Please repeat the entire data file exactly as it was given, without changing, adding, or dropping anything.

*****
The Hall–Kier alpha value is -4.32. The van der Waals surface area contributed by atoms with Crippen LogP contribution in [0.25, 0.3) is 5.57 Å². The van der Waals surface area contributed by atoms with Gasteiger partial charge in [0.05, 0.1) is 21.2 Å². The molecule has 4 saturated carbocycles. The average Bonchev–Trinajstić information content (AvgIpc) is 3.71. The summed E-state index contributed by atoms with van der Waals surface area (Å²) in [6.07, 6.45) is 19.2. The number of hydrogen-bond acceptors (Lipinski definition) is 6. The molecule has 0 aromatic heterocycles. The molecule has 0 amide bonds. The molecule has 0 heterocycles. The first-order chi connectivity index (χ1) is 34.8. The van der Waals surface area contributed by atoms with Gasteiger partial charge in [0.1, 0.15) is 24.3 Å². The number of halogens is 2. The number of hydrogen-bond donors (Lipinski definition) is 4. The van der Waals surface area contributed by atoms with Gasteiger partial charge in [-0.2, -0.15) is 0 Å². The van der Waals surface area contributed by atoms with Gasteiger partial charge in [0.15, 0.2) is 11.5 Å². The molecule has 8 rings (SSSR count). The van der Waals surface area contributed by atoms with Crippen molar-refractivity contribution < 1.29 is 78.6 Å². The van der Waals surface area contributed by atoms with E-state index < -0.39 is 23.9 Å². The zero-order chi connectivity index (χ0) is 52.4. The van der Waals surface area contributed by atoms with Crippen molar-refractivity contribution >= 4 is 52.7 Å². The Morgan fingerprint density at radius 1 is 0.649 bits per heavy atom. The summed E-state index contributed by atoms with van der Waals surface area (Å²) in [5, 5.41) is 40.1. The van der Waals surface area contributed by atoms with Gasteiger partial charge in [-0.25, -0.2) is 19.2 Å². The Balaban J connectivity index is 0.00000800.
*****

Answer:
The Hall–Kier alpha value is -4.32. The van der Waals surface area contributed by atoms with Crippen LogP contribution in [0.25, 0.3) is 5.57 Å². The van der Waals surface area contributed by atoms with Gasteiger partial charge in [0.05, 0.1) is 21.2 Å². The molecule has 4 saturated carbocycles. The average Bonchev–Trinajstić information content (AvgIpc) is 3.71. The summed E-state index contributed by atoms with van der Waals surface area (Å²) in [6.07, 6.45) is 19.2. The number of hydrogen-bond acceptors (Lipinski definition) is 6. The molecule has 0 aromatic heterocycles. The molecule has 0 amide bonds. The molecule has 0 heterocycles. The first-order chi connectivity index (χ1) is 34.8. The van der Waals surface area contributed by atoms with Gasteiger partial charge in [0.1, 0.15) is 24.3 Å². The number of halogens is 2. The number of hydrogen-bond donors (Lipinski definition) is 4. The van der Waals surface area contributed by atoms with Gasteiger partial charge in [-0.2, -0.15) is 0 Å². The van der Waals surface area contributed by atoms with Gasteiger partial charge in [0.15, 0.2) is 11.5 Å². The molecule has 8 rings (SSSR count). The van der Waals surface area contributed by atoms with Crippen molar-refractivity contribution < 1.29 is 78.6 Å². The van der Waals surface area contributed by atoms with E-state index < -0.39 is 23.9 Å². The zero-order chi connectivity index (χ0) is 52.4. The van der Waals surface area contributed by atoms with Crippen molar-refractivity contribution >= 4 is 52.7 Å². The Morgan fingerprint density at radius 1 is 0.649 bits per heavy atom. The summed E-state index contributed by atoms with van der Waals surface area (Å²) in [5, 5.41) is 40.1. The van der Waals surface area contributed by atoms with Gasteiger partial charge in [-0.25, -0.2) is 19.2 Å². The Balaban J connectivity index is 0.00000800.